In a landmark ruling, the Supreme Court has upheld the provisions of Section 306 of the Administration of Criminal Justice Act and Section 40 of the Economic and Financial Crimes Commission (Establishment) Act, which prohibit courts in the country from granting stay of proceedings in criminal trials.
A five-man panel of the Supreme Court led by Justice Dattijo Muhammed, in a unanimous ruling delivered on Friday, held that by virtue of the provisions of both laws, no court in the country, including the Supreme Court, has the power to stay proceedings in a criminal case.
The highest court in the land took the position while dismissing an appeal on an application for stay of proceedings filed by a former National Publicity Secretary of the People’s Democratic Party, Olisa Metuh.
The Federal High Court in Abuja had earlier rejected his application to stop his trial pending appeal, following which Metuh appealed unsuccessfully to both the Court of Appeal and the Supreme Court.
Metuh and his company, Destra Investments Limited, are on trial before Justice Okon Abang of the Federal High Court, Abuja, for laundering the sums of $2 million and N400 million, which the defendants allegedly received unjustifiably from the Office of the National Security Adviser in 2014.
The funds were allegedly used to fund the 2015 presidential campaign of the People’s Democratic Party (PDP).
Although Metuh had pleaded not guilty to the charges, the Federal High Court dismissed his application for stay of proceedings for being “violently in conflict” with Section 36(4) of the constitution, Section 306 of ACJ, and Section 40 of the EFCC Act, and a number of case law authorities.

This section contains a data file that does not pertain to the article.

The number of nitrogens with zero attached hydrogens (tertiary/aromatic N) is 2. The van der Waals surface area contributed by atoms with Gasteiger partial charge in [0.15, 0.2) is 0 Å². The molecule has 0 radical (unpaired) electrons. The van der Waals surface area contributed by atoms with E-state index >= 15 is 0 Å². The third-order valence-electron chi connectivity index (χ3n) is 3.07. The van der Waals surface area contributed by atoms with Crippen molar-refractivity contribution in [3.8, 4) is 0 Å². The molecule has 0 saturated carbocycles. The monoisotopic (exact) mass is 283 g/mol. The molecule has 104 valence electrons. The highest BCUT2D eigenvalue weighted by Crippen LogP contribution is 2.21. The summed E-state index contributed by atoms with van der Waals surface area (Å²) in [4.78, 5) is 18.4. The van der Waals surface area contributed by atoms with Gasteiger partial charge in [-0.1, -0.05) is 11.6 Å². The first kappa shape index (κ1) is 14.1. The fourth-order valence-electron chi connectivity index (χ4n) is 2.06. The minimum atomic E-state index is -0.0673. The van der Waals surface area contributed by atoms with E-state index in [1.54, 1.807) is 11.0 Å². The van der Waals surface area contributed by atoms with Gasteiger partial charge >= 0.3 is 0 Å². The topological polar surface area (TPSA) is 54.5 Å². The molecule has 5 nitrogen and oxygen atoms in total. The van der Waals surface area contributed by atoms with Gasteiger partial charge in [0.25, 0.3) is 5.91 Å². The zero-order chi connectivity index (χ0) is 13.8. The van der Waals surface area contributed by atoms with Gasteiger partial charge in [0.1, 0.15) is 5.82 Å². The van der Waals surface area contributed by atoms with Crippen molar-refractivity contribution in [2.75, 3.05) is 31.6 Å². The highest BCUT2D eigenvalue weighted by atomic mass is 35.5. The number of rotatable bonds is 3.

Metuh had approached the courts to grant a stay of proceeding after he had filed a no case submission in his criminal trial, which was dismissed by the Federal High Court.
Controversy has also raged as to whether the two provisions – Section 306 of ACJA and Section 40 of the EFCC Act prohibiting courts from staying proceedings in a criminal trial – contravene the constitutional right to appeal by persons charged with offences.
But Justice Clara Ogunbiyi, who delivered the lead ruling, held that the provisions of both laws do not contravene the constitution.
On the contrary, she held that both provisions are in agreement with Section 36(4) of the constitution, which provides that any person charged with a criminal offence “shall be entitled to fair hearing in public within a reasonable time”.
According to her, it is only logical to interpret the spirit of the foregoing constitutional provision to translate that, where the grant of an application for stay will unnecessarily delay and prolong the proceedings, it should not be granted.
Justice Ogunbiyi held that the decision by the Supreme Court in 2016, granting a stay of proceedings in the trial of the Senate President, Dr. Bukola Saraki, before the Code of Conduct Tribunal, a case law cited by Metuh’s lawyer, Dr. Onyechi Ikpeazu (SAN), was irrelevant.
Justice Ogunbiyi held: “This court (the Supreme Court) pronounced also in Olubukola Saraki V Federal Republic of Nigeria (2016) 3 NWLR (Pt. 1500) SC 531 that the Code of Conduct Tribunal is not a court of superior record of jurisdiction, but a court of quasi-criminal jurisdiction.